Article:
PITTSBURGH, Pennsylvania — The following is critic Anthony E. Stellaccio’s review of the Edward Eberle Retrospective at the Society for Contemporary Craft, currently on view (Pittsburgh, Sept. 9, 2016 – March 11, 2017).
In as much as a retrospective exhibition is about an individual’s accomplishments in art over a lifetime, so is it also about the individual and the life lived. And perhaps it is in the examination of the latter where success and value diverge. These are Einstein’s words, or at least a version of them, that I am reminded of in surveying Edward Eberle’s current retrospective.
Eberle (pronounced EbbRrLy, born 1944), whose work appears in private and major collections throughout the country, has been a commercial and critical success. Conversely, Eberle has not been a celebrity in the often showy, competitive, persona-fueled artworld. Instead, Eberle has remained rather reclusive, concerning himself with regular studio hours, the diligent pursuit of technical and aesthetic perfection, and the questions with which he grapples in his work. Similarly, this seasoned and respected artist has remained loyal to his roots in western Pennsylvania, having lived and worked there all of his life.
As much a local institution as a local inspiration with an impeccable national and international resume, Eberle has rightly become one of the few artists to be given a solo exhibition at the Society for Contemporary Craft (SCC) in Pittsburgh, Pennsylvania. This retrospective is complemented by a nearby exhibition at The Bank of New York Mellon Center featuring four other artists: Ian Thomas, Erica Nickol, Jonathan Schwarz, and Jeff Schwarz. There is also a case at Eberle’s retrospective containing one example of work from each of these artists. All of them originally from western Pennsylvania and all dramatically and directly influenced by Eberle, the presence of these four artists is part of what defines their mentor as something of a local, living legend. More succinctly, the show as a whole is a testament to this master’s value, dedication, generosity and integrity.
Naturally, there is a story in the work as well, which at SCC progresses across three decades: from the more minimal decoration of conventional vessel forms in the 1980s to the mixed media sculptures of late. This is not to say, however, that Eberle’s evolution has been either entirely linear or compartmentalized. Indeed, part of what makes this retrospective interesting is how consciously its subject learns from his past works and how the cycle of ideas is exhibited, both in his works and in show.
Although all the surveyed art of this discriminating maker is superlative – aesthetically sound and reflective of his high technical standards and conceptual vision – perhaps most compelling are the altered and highly illustrated vessels begun in the 1990s. While the shadows of classical Greek pottery, funerary forms, and imagery that are infused in these “vessels” are unmistakable, they are also decidedly contemporary. And between these two chronological polarities the works also seamlessly blend traces of medieval alchemy and the shamanism of stream-of-consciousness, beatnik poetry. The works are expert and ethereal. Yet what really stands out beyond these more obvious observations is the palpable and paradoxical vulnerability of Eberle’s work.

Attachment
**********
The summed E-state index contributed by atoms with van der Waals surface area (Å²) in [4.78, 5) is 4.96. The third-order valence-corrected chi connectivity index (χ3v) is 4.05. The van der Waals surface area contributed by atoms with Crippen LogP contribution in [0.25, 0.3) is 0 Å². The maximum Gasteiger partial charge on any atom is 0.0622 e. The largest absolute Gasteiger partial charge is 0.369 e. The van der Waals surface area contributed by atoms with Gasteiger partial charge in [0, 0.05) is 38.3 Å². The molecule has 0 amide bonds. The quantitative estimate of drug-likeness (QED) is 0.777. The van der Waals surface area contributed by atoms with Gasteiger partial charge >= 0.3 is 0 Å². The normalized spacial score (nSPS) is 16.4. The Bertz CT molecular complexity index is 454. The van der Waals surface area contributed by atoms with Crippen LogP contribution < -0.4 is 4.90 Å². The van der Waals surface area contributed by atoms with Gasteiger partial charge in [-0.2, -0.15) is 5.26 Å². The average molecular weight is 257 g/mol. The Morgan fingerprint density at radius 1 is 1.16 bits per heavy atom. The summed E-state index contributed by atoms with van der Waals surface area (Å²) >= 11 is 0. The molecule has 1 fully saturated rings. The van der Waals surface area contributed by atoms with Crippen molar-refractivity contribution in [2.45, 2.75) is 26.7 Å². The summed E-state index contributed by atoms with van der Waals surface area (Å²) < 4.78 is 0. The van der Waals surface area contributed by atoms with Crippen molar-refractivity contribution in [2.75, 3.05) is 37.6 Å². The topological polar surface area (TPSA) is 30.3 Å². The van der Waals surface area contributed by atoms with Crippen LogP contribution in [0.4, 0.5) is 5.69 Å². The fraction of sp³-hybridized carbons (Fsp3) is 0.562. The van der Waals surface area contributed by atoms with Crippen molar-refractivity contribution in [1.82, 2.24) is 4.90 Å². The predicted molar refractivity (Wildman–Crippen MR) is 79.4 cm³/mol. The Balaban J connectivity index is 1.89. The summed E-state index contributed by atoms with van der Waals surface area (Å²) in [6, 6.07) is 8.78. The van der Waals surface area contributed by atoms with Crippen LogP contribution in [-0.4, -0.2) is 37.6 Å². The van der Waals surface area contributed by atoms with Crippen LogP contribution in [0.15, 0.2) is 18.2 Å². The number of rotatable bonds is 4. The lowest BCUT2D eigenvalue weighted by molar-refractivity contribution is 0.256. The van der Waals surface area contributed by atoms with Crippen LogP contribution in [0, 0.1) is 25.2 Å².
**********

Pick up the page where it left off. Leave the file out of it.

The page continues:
In the construction of his art, this consummate creator is known for pushing porcelain to its limits, creating large forms of incredible thinness. Even in increasingly complex, sculptural vessels, for which thickness as a convention might be more acceptable, Eberle has retained a signature delicacy. These forms, reduced in mass to an almost ephemeral state, are then attentively illustrated, in a state of great concentration over weeks and months, with black terra sigillata. One mark is put down and carefully considered before another mark is put down and the canvas of porcelain is gradually filled with suggestive and interrelated imagery that is, alternatively, non-linear if not completely non-narrative. The physicality of the work (or more correctly its absence) and sensitivity of the drawing process, carried out before the pieces are once-fired to cone 10, display the confident and high-risk vulnerability of the work and the artist. As Eberle embraced cracks and tears, and in his mid- and late-career deconstructed his own aesthetic formulas, the artist’s ability and vulnerability were increasingly laid bare.
In the same vein, a rather curious note is sounded in a short YouTube video (constituting a substantial part of Eberle’s modest media presence, in which the artist describes the beginning of the drawing process as a “spoiling of the canvas.” This so-called spoiling is an initiation, meant to free the artist from his fears and inhibitions as he approaches the “blank field” of the canvas without a well-schematized plan. Though it is a phrase innocuous enough as artspeak, Eberle’s demeanor and the seriousness of his enterprise allows him to convey a sincerity that asserts there is real fear, even regret, and a thoughtful, self-aware vulnerability mixed in with the precision, drive, and power that create, and ultimately emanate from, his works of art. And at the core of all of this is a truly great respect for and rapport with his material. This is but one example of how it is not only the tangible, physical presence of the work that makes it compelling and defines Eberle’s legacy: it is also the intangible, almost quivering poetry contained within the thin, delicate membranes of his creations.
Review by Anthony E. Stellaccio.
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